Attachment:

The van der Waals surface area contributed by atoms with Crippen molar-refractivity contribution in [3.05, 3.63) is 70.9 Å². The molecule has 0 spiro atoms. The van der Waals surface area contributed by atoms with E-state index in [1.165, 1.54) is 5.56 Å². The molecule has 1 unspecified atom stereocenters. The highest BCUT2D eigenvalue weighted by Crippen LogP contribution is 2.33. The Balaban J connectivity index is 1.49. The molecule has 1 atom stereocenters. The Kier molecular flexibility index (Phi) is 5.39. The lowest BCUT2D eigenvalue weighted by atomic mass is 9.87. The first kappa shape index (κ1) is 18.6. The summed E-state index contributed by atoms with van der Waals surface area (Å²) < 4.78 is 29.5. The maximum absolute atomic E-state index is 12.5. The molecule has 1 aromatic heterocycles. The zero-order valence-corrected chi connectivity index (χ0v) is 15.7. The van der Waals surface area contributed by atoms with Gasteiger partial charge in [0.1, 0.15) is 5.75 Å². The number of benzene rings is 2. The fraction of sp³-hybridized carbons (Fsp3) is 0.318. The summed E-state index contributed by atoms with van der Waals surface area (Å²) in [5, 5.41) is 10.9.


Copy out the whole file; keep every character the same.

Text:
The van der Waals surface area contributed by atoms with Crippen molar-refractivity contribution in [3.05, 3.63) is 70.9 Å². The molecule has 0 spiro atoms. The van der Waals surface area contributed by atoms with E-state index in [1.165, 1.54) is 5.56 Å². The molecule has 1 unspecified atom stereocenters. The highest BCUT2D eigenvalue weighted by Crippen LogP contribution is 2.33. The Balaban J connectivity index is 1.49. The molecule has 1 atom stereocenters. The Kier molecular flexibility index (Phi) is 5.39. The lowest BCUT2D eigenvalue weighted by atomic mass is 9.87. The first kappa shape index (κ1) is 18.6. The summed E-state index contributed by atoms with van der Waals surface area (Å²) < 4.78 is 29.5. The maximum absolute atomic E-state index is 12.5. The molecule has 1 aromatic heterocycles. The zero-order valence-corrected chi connectivity index (χ0v) is 15.7. The van der Waals surface area contributed by atoms with Gasteiger partial charge in [0.1, 0.15) is 5.75 Å². The number of benzene rings is 2. The fraction of sp³-hybridized carbons (Fsp3) is 0.318. The summed E-state index contributed by atoms with van der Waals surface area (Å²) in [5, 5.41) is 10.9.